What’s the proper way for a crime victim to grieve? Well there’s no right way. There’s no shortage of crime victims who have turned their suffering into advocacy, and here are links to some of my favorites:
I would like to focus on two people who did something quite different with tragedy:
1. Erin Runnion’s 5-year-old daughter Samantha was kidnapped and murdered in 2002. After Samantha’s death Erin started Joyful Child, a California non-profit dedicated to protecting children from sexual abuse and abduction through programs that unite and uplift communities. Runnion believes that parents should be concerned about common threats to young childen, and should not be overly focused on relatively rare occurrences such as child abduction by strangers.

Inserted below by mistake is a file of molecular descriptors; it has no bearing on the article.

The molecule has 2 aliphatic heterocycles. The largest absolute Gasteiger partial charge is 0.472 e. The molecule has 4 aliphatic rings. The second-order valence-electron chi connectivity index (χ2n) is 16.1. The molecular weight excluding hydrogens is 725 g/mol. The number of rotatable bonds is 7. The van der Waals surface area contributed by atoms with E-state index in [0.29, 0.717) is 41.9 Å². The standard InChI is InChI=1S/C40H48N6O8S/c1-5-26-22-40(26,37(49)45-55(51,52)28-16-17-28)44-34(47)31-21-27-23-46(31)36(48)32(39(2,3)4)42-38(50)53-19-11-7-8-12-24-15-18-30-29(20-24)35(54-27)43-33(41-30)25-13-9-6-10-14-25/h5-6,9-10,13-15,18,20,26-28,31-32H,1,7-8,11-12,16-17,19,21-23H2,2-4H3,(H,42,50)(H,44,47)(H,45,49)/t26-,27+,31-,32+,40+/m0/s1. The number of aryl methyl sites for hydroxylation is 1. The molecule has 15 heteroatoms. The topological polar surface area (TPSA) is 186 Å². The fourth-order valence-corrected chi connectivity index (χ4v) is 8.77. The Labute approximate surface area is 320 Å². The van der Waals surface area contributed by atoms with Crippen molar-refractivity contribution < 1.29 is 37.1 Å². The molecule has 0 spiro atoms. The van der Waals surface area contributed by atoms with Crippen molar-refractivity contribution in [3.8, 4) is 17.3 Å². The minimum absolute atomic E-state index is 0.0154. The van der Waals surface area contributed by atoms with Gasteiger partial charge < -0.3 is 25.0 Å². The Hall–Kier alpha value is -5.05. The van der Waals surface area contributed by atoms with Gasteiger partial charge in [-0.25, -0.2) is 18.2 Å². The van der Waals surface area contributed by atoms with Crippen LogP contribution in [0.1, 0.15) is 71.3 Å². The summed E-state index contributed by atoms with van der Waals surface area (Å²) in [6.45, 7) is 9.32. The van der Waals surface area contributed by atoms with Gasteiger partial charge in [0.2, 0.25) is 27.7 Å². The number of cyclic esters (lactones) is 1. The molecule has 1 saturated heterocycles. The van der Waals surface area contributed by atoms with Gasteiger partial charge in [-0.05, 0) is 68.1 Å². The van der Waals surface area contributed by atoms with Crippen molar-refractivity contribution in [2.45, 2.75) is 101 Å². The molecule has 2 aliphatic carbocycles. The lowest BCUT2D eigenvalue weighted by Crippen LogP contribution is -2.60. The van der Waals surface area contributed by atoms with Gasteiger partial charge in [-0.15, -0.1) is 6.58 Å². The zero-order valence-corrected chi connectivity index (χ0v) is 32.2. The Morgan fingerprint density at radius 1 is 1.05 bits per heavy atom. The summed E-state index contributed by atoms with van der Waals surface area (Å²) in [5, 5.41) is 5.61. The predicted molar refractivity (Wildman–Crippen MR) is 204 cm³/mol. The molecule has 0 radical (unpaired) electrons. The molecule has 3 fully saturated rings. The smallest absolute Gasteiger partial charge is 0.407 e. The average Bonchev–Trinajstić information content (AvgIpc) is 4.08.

Take a look at Runnion’s website which is so bright and positive. It’s filled with beautiful pictures of Samantha, her art work, and some of the great things she used to say:
2. In July Elias Sorokin went missing in Southern California. Though he is still missing, Elias is presumed dead (Adam Hunt and Stewart Skuba are awaiting a preliminary hearing for the murder).
My neighbor is a friend of Elias Sorokin. In his memory she started a garden for Elias:
Yesterday was the first harvest and I was lucky enough to benefit:
There are lots of ways to grieve and recover. Please send me your suggestions.